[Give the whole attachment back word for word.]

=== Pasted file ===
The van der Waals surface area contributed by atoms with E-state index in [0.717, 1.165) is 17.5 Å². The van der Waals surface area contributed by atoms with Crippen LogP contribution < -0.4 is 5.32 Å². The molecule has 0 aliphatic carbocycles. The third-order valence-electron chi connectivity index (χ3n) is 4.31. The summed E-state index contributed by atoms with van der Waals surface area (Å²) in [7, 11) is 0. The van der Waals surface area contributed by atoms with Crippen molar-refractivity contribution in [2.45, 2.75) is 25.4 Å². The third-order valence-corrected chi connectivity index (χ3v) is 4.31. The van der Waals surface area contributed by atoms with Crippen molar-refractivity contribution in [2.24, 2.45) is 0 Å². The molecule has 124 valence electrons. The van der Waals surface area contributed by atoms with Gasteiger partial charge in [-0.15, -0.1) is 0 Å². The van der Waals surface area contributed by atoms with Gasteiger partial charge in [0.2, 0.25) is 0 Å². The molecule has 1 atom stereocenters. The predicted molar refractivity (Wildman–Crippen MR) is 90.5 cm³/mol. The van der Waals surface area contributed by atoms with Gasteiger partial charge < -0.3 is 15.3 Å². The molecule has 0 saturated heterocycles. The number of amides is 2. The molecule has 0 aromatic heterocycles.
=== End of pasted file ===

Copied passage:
The van der Waals surface area contributed by atoms with E-state index in [0.717, 1.165) is 17.5 Å². The van der Waals surface area contributed by atoms with Crippen LogP contribution < -0.4 is 5.32 Å². The molecule has 0 aliphatic carbocycles. The third-order valence-electron chi connectivity index (χ3n) is 4.31. The summed E-state index contributed by atoms with van der Waals surface area (Å²) in [7, 11) is 0. The van der Waals surface area contributed by atoms with Crippen molar-refractivity contribution in [2.45, 2.75) is 25.4 Å². The third-order valence-corrected chi connectivity index (χ3v) is 4.31. The van der Waals surface area contributed by atoms with Crippen molar-refractivity contribution in [2.24, 2.45) is 0 Å². The molecule has 124 valence electrons. The van der Waals surface area contributed by atoms with Gasteiger partial charge in [-0.15, -0.1) is 0 Å². The van der Waals surface area contributed by atoms with Gasteiger partial charge in [0.2, 0.25) is 0 Å². The molecule has 1 atom stereocenters. The predicted molar refractivity (Wildman–Crippen MR) is 90.5 cm³/mol. The van der Waals surface area contributed by atoms with Gasteiger partial charge < -0.3 is 15.3 Å². The molecule has 0 saturated heterocycles. The number of amides is 2. The molecule has 0 aromatic heterocycles.